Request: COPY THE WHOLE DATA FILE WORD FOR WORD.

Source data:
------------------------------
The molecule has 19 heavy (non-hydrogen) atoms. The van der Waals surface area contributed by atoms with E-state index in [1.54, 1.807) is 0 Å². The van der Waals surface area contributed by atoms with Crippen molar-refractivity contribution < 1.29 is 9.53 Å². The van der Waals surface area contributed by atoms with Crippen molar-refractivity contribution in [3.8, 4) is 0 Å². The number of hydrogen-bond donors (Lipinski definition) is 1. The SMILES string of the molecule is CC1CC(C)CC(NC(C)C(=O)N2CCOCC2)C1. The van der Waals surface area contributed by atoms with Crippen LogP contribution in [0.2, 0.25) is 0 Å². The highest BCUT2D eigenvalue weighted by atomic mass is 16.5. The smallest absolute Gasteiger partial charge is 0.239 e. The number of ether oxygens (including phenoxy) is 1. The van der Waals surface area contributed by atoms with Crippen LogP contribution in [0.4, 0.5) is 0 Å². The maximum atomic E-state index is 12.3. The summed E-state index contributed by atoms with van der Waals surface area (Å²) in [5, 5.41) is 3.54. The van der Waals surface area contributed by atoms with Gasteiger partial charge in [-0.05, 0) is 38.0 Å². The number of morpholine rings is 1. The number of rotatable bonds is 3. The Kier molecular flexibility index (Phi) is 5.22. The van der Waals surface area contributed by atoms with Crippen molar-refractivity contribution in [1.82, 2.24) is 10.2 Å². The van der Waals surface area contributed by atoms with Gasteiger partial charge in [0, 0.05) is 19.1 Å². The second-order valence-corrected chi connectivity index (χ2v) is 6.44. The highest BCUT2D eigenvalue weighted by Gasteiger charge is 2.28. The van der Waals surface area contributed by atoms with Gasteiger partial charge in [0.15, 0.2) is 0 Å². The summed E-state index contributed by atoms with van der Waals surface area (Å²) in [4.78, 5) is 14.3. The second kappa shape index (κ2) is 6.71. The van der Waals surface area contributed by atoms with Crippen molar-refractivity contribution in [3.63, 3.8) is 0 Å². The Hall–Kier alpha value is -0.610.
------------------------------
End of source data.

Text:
The molecule has 19 heavy (non-hydrogen) atoms. The van der Waals surface area contributed by atoms with E-state index in [1.54, 1.807) is 0 Å². The van der Waals surface area contributed by atoms with Crippen molar-refractivity contribution < 1.29 is 9.53 Å². The van der Waals surface area contributed by atoms with Crippen molar-refractivity contribution in [3.8, 4) is 0 Å². The number of hydrogen-bond donors (Lipinski definition) is 1. The SMILES string of the molecule is CC1CC(C)CC(NC(C)C(=O)N2CCOCC2)C1. The van der Waals surface area contributed by atoms with Crippen LogP contribution in [0.2, 0.25) is 0 Å². The highest BCUT2D eigenvalue weighted by atomic mass is 16.5. The smallest absolute Gasteiger partial charge is 0.239 e. The number of ether oxygens (including phenoxy) is 1. The van der Waals surface area contributed by atoms with Crippen LogP contribution in [0.4, 0.5) is 0 Å². The maximum atomic E-state index is 12.3. The summed E-state index contributed by atoms with van der Waals surface area (Å²) in [5, 5.41) is 3.54. The van der Waals surface area contributed by atoms with Gasteiger partial charge in [-0.05, 0) is 38.0 Å². The number of morpholine rings is 1. The number of rotatable bonds is 3. The Kier molecular flexibility index (Phi) is 5.22. The van der Waals surface area contributed by atoms with Crippen molar-refractivity contribution in [1.82, 2.24) is 10.2 Å². The van der Waals surface area contributed by atoms with Gasteiger partial charge in [0, 0.05) is 19.1 Å². The second-order valence-corrected chi connectivity index (χ2v) is 6.44. The highest BCUT2D eigenvalue weighted by Gasteiger charge is 2.28. The van der Waals surface area contributed by atoms with Gasteiger partial charge in [0.15, 0.2) is 0 Å². The summed E-state index contributed by atoms with van der Waals surface area (Å²) in [4.78, 5) is 14.3. The second kappa shape index (κ2) is 6.71. The van der Waals surface area contributed by atoms with Crippen molar-refractivity contribution in [3.63, 3.8) is 0 Å². The Hall–Kier alpha value is -0.610.